TRANSITION TEAM• Kristina Montague, The Jump Fund• Ted Alling, Lamp Post Group• Ken Hays, Kinsey, Probasco & Hays• David Belitz, Chattanooga Renaissance Fund• Sydney Crisp, Unum Group• Sarah Morgan, Benwood Foundation
Chattanooga's Enterprise Center is shifting its mission again as it zigs to the gig.
Aiming to grow the city's so-called "innovation economy" and better leverage assets such as the EPB's high-speed gigabit infrastructure, Chattanooga Mayor Andy Berke on Tuesday unveiled the newest restructuring plan for the center.
"There's a real sense of urgency here," he said. "Since I came into office, people have been telling me we need an entity that wakes up every day thinking about how we can capitalize on gig opportunities."
Berke and Hamilton County Mayor Jim Coppinger have named a six-member transition team for the center.
"They'll take a look at how best to position the organization to take the next step forward in gig and innovation," Berke said.
The Enterprise Center currently receives about $160,000 a year in city funds for its efforts, which most recently involved technology transfer from entities such as Oak Ridge National Laboratory and overseeing brownfield initiatives, the high-speed rail effort and helping entrepreneurs.
Berke said the funding figure could change, though he doesn't expect it to drop as the city seeks to parlay the nation's fastest Internet into job growth.
"This is a chance to take all the buzz that has been building and elevate it," he said.
Much of the transition team's direction came from the Chattanooga Forward task force report released last week.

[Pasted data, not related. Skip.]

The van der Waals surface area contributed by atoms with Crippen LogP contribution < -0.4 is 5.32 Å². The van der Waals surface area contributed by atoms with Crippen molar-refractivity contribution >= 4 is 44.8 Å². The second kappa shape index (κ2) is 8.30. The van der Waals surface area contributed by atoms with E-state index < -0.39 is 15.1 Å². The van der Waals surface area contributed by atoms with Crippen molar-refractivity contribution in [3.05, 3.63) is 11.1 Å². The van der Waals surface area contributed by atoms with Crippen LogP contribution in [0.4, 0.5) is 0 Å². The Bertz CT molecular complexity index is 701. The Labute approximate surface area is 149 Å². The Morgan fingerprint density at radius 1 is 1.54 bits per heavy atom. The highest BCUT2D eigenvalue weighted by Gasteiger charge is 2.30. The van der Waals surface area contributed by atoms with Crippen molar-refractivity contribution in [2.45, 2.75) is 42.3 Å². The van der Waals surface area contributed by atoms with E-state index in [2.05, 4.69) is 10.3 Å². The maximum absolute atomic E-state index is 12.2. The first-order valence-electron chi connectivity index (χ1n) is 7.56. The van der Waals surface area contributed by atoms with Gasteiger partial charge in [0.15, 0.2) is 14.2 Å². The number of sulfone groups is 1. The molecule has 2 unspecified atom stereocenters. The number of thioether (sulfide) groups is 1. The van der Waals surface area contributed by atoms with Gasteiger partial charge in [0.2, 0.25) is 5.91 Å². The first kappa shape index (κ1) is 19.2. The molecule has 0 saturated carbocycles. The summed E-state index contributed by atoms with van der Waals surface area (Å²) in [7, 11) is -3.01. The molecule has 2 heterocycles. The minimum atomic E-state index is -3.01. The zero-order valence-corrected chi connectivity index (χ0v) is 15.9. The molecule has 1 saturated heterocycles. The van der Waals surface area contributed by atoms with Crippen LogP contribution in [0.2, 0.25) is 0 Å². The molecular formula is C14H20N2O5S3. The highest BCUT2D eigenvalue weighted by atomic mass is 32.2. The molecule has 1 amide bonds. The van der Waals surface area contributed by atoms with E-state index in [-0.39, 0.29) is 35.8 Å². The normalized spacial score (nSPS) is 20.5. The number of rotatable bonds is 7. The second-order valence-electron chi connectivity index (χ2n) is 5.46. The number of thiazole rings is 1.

That report cited Gig City initiative weaknesses such as having no clear leader organizing the effort. It recommended a public-private partnership led by a board and an executive panel featuring top chief executives and civic leaders from the for-profit, nonprofit, institutional, entrepreneurial and philanthropic sectors to work on a variety of goals.
J.Ed. Marston, the Chattanooga Area Chamber of Commerce's vice president of marketing and a task force member, said that reshaping the Enterprise Center offers a chance to create a dedicated effort with a focused approach on an array of strategies.
"Until this point, we've pursued these at the Chamber with EPB and other partners," he said. "But it has been a group that has had other tasks they were also dedicated to."
Wayne Cropp, the Enterprise Center's chief for nearly the past eight years, is leaving to return to practicing law and consulting, though he'll help in the transition.
He said plans are to wrap up some of the projects on which it has been working. Funding for the high-speed train studies come to an end in September, Cropp said. The Georgia Department of Transportation will take the lead in moving the fast train idea forward, he said.
It has been a long, winding road for the Enterprise Center, which was started in 2003 when Bob Corker was the city's mayor and Zach Wamp was the area's U.S. representative.
At that time, it was envisioned as bundling a variety of economic development efforts. It was separated from the city so it could better attract federal funding and foundation dollars, officials said at the time. Over the years, its body of work has shifted around, leading some to question its effectiveness.
Diverse activities on the center's slate included offering tax credits for growing businesses, employee training, broadband development, linking venture capital with new companies, technology transfer, the bullet train, brownfield efforts and others.
Berke said the center's brownfield and other projects won't be dropped but will be located "in a suitable place for them to go."
"That's part of the transition process," he said.
The mayor said it's clear that an entity is needed to be responsible for the gig, technology and entrepreneurship.
"Given the history of the Enterprise Center, it makes sense," he said.
Contact Mike Pare at email@example.com or 423-757-6318.